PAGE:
The hospital associations and the executive nurses were against it; the direct care, bedside nurses were for it, because it was in the exclusive interests of their patients!
If nurses can do their job well, and management creates the environment where nursing practice can succeed in providing safe, therapeutic, and effective care, then most strikes can be avoided.
- 5Jul 17, '08 by embarrasingfield"" the hospital had plenty of notice and opportunity to correct the unsafe conditions that caused nurses to strike. often the [font=verdana, geneva, lucida, 'lucida grande', arial, helvetica, sans-serif][font=verdana, geneva, lucida, 'lucida grande', arial, helvetica, sans-serif]management's[/font][/font] bottom line budgets take priority over the needs of patients for safe staffing. if the nurses are on the outside, there's something very wrong on the inside, and the public has a right to know.""
i love this last sentence, it says it all.
- 0Jul 17, '08 by kjetskiQuote from RN1989Bollix, or so the phrase goes. The OP is entitled to an opinion, which I do not happen to share. The OP sounds like a Kipper, and that explains a lot.I am not really sure why you are posting on this site. I understand that you have many stressors and have been dealt what you feel is an unfair hand in life.
Nurses strike because there are problems with the system. Striking has been one of the few ways that nurses have been able to force facilities to act in a responsible manner and improve the conditions of the hospital that relate to patient safey.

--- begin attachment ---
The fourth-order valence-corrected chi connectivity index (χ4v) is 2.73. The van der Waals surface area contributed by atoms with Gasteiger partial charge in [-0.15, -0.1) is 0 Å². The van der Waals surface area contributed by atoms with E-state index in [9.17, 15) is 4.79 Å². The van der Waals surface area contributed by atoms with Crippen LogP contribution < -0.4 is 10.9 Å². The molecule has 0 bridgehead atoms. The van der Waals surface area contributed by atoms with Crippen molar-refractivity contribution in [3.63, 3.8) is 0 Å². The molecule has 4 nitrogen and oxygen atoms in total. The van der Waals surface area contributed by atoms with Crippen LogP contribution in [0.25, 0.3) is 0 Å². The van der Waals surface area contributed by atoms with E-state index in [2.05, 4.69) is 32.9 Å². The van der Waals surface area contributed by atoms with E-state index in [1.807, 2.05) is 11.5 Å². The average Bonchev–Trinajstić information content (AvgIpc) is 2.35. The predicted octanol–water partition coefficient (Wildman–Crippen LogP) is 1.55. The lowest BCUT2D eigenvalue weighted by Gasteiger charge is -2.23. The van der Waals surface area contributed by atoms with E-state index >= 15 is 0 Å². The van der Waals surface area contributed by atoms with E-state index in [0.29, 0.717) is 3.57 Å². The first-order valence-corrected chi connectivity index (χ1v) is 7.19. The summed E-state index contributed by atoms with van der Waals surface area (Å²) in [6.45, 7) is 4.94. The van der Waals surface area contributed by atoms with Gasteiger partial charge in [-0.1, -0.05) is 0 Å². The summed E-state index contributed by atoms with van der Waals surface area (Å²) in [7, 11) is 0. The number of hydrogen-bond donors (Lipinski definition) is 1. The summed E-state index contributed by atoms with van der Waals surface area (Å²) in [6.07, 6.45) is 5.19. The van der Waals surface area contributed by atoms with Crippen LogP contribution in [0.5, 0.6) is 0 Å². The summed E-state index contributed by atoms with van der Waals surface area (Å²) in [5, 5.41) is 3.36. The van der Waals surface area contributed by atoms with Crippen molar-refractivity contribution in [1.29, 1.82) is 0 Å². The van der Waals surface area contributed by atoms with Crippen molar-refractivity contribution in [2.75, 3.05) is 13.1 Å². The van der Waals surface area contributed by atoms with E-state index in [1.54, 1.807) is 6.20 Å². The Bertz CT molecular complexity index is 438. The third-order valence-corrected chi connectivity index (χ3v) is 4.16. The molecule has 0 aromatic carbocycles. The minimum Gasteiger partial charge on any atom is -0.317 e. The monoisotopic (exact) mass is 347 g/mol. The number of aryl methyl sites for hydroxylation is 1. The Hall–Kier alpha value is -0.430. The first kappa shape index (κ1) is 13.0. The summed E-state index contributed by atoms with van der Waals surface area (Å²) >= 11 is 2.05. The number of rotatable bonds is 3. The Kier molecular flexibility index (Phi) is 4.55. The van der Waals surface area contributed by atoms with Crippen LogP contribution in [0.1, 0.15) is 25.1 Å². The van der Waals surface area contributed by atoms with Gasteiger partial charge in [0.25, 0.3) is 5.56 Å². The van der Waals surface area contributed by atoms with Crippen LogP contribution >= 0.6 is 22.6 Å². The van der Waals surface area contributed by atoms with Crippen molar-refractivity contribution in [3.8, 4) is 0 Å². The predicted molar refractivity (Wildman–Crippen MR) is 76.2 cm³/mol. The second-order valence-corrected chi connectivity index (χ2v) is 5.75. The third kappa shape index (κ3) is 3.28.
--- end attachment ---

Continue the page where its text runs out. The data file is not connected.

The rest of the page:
This forum is really not the place for you to work through your issues. This forum deals with many things that nurses encounter on a daily basis. Many of the things that occur on this forum would be misconstrued by the general public. I recommend that you find a counselor to help you deal with your grief in an appropriate manner.
- 1Sep 26, '08 by Iam46yearsoldNurses should never strike. My belief is that nurses are and should be above cheap theatrical,political, unionized striking ploys. Strikes truly never solve anything. All the great advances in nursing as a profession would have come about with or without strikes. Simply because the world itself is changing.
- 1Sep 27, '08 by RN4MERCYQuote from Iam46yearsoldUnions work! If you're not at the table, you don't have a say. Getting involved, in a democratic all RN union makes our profession stronger and protects our ability to advocate for patient safety. Nurses can obtain dignity, equity and power to change terrible working conditions that create unsafe care environments and drive nurses from the profession such as long hours, disparate pay, and health risks. Through out history, the government did little to limit these injustices, and in the United States, along with much of the industrialized world, labor movements developed that lobbied for better rights and safer conditions.Nurses should never strike. My belief is that nurses are and should be above cheap theatrical,political, unionized striking ploys. Strikes truly never solve anything. All the great advances in nursing as a profession would have come about with or without strikes. Simply because the world itself is changing.
The majority of our contract fights are settled without strikes. The CEOs and executives of your hospitals have contracts, so why shouldn't the nurses? Nurses have a duty to act to change circumstances that are against the interests of their patients. If nurses are on the outside, there's something wrong on the inside. The public has a right to know. Check out some nursing history. Since the inception of the profession in the United States, nurses like Lillian Wald and Lavinia Dock walked picket lines to advocate for worker safety, child labor laws, women's suffrage, and immigrant rights.
Lavinia Dock advocated for nurses to join unions so that nurses wouldn't be accomplices in their own subordination to the male dominated heirarchy in hospitals.